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simple diagram, showing the principle of [From the First Report of the Children's Employ. these arrangements for ventilation, without ment Commission, 1842.)

the intricacy attaching to a plan of all the COAL MINES.

ways in an extensive pit, is subjoined from The best mode of ventilating mines hither. Mr. Fletcher's Report, § 20 : App. Pt. II. to discovered is that by means of two shafts p. 822. A is the upcast-shaft. B the down. sunk near each other, perhaps from 12 to 20 cist shaft. The arrows indicate the course yards apart. A stream of air is made to of the air through the underground passages descend one shaft, called the down-cast from the downcast to the upcast shaft; and shaft, and a corresponding stream of air to

the lines drawn from one pillar to another, ascend the other, called the up-cast shaft.

show the trap-doors or partitions which preThe air is set in motion by means of a fire

vent the current of air diverging to the up. which is kindled in the up-cast shaft. A cast-shaft before it has swept the more dis. portion of the air in contact with the fire in tant workings. this shaft, undergoing the ordinary chemical change which takes place in atmospheric air in the process of combustion, is decomposed:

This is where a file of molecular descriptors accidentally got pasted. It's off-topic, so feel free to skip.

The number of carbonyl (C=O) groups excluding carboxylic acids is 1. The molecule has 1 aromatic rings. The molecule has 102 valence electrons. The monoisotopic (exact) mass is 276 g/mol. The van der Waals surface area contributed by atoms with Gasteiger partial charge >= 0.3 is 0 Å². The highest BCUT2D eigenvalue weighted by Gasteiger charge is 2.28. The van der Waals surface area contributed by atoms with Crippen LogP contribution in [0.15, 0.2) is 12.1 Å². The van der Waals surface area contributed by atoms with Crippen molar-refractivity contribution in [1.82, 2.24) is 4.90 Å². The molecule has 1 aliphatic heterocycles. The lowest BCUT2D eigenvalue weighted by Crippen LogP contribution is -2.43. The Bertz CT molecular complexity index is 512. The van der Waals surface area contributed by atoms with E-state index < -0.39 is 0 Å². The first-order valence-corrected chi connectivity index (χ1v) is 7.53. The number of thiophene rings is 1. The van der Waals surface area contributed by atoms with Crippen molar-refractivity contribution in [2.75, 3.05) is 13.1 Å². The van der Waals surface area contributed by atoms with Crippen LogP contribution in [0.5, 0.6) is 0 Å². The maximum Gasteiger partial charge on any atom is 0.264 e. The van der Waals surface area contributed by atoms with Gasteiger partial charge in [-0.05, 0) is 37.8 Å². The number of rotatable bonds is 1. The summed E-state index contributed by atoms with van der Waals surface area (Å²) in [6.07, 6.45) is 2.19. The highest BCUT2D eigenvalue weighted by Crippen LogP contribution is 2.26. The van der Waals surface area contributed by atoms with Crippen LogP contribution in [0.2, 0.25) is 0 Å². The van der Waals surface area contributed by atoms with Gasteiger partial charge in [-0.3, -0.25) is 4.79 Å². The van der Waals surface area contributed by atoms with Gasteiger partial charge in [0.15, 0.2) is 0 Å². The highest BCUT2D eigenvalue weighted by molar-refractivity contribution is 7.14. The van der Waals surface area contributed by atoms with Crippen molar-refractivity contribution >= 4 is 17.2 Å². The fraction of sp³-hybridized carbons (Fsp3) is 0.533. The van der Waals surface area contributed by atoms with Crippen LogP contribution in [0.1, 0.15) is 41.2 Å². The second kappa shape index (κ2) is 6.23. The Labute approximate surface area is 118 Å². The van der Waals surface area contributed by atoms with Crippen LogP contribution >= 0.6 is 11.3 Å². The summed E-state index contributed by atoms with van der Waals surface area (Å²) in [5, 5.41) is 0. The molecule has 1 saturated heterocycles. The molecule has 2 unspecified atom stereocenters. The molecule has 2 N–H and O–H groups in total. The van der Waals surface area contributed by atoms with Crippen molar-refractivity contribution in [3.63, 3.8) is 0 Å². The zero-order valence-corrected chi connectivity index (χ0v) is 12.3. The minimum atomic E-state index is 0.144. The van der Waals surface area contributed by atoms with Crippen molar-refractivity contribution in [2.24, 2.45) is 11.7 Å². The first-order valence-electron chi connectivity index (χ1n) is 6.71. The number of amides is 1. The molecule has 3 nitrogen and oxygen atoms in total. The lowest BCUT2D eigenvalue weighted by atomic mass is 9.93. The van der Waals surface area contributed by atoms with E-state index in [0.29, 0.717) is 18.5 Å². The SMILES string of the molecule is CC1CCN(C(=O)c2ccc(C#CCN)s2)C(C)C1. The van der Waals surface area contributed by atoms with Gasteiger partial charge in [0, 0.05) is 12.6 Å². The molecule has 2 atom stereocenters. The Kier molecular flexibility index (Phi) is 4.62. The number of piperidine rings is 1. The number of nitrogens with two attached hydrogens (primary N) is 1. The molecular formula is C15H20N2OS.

A the nitrogen is separated, and the oxygen uni. ting with the carbon of the fuel, forms carbon. ic-acid gas. Both these gases, as well as the portion of atmospheric air which remains un. decomposed, being heated are expanded, and occupy a proportionally larger space than the same weight of common atmospheric air, and in obedience to the laws of all fluid bodies, are borne upwards, consequently a strong cur. rent of air ascends this shaft; but if a free communication has been established below between the two shafts, an equal current must at the same time necessarily descend the second shaft to fill up the partial vacuum which has been made in the first.

Here then a power is generated capable of As the fresh air that descends the down. forcing a current of fresh air far beyond the cast-shaft passes along the various roads distance to which any mine extends. The through which it is directed, it not only affords great generator of this power is the fire, and the means of healthy respiration to the work. this power will act with a force and steadi. people, but in its course collects and carries ness proportionate to the degree of heat with it every heterogeneous matter which steadily maintained at the bottom of the up it can hold in solution, or which is capable cast shaft.